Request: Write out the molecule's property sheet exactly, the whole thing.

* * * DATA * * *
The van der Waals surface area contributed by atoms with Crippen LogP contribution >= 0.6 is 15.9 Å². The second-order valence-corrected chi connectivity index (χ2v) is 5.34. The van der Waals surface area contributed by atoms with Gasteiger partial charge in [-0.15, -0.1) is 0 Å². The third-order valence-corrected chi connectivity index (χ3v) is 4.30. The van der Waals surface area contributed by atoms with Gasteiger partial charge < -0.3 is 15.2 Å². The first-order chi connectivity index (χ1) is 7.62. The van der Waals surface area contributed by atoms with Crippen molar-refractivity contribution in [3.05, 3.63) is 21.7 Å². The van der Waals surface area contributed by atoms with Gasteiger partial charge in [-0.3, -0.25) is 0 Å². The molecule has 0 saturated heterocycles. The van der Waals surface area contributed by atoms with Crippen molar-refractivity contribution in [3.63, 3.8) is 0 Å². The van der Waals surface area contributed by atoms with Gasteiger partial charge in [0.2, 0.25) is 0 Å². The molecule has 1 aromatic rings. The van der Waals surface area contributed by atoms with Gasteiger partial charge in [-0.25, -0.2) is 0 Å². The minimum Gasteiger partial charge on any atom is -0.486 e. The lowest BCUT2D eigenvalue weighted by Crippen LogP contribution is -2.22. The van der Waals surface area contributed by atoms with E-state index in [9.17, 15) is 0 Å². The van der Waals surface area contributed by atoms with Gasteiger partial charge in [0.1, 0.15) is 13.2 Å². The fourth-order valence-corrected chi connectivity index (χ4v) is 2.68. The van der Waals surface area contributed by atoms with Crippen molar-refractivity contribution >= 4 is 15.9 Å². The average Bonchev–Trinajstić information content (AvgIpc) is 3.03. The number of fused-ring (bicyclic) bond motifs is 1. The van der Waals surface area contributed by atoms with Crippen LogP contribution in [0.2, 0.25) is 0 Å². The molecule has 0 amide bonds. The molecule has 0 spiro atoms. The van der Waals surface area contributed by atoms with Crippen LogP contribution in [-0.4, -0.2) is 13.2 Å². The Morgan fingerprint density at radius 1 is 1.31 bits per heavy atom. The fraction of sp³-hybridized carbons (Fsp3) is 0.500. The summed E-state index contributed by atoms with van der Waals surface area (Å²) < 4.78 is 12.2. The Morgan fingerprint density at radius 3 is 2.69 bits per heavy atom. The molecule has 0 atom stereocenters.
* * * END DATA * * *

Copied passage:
The van der Waals surface area contributed by atoms with Crippen LogP contribution >= 0.6 is 15.9 Å². The second-order valence-corrected chi connectivity index (χ2v) is 5.34. The van der Waals surface area contributed by atoms with Gasteiger partial charge in [-0.15, -0.1) is 0 Å². The third-order valence-corrected chi connectivity index (χ3v) is 4.30. The van der Waals surface area contributed by atoms with Gasteiger partial charge < -0.3 is 15.2 Å². The first-order chi connectivity index (χ1) is 7.62. The van der Waals surface area contributed by atoms with Crippen molar-refractivity contribution in [3.05, 3.63) is 21.7 Å². The van der Waals surface area contributed by atoms with Gasteiger partial charge in [-0.3, -0.25) is 0 Å². The molecule has 0 saturated heterocycles. The van der Waals surface area contributed by atoms with Crippen molar-refractivity contribution in [3.63, 3.8) is 0 Å². The van der Waals surface area contributed by atoms with Gasteiger partial charge in [0.2, 0.25) is 0 Å². The molecule has 1 aromatic rings. The van der Waals surface area contributed by atoms with Gasteiger partial charge in [-0.25, -0.2) is 0 Å². The minimum Gasteiger partial charge on any atom is -0.486 e. The lowest BCUT2D eigenvalue weighted by Crippen LogP contribution is -2.22. The van der Waals surface area contributed by atoms with E-state index in [9.17, 15) is 0 Å². The van der Waals surface area contributed by atoms with Gasteiger partial charge in [0.1, 0.15) is 13.2 Å². The fourth-order valence-corrected chi connectivity index (χ4v) is 2.68. The van der Waals surface area contributed by atoms with Crippen molar-refractivity contribution >= 4 is 15.9 Å². The average Bonchev–Trinajstić information content (AvgIpc) is 3.03. The number of fused-ring (bicyclic) bond motifs is 1. The van der Waals surface area contributed by atoms with Crippen LogP contribution in [0.2, 0.25) is 0 Å². The molecule has 0 amide bonds. The molecule has 0 spiro atoms. The van der Waals surface area contributed by atoms with Crippen LogP contribution in [-0.4, -0.2) is 13.2 Å². The Morgan fingerprint density at radius 1 is 1.31 bits per heavy atom. The fraction of sp³-hybridized carbons (Fsp3) is 0.500. The summed E-state index contributed by atoms with van der Waals surface area (Å²) < 4.78 is 12.2. The Morgan fingerprint density at radius 3 is 2.69 bits per heavy atom. The molecule has 0 atom stereocenters.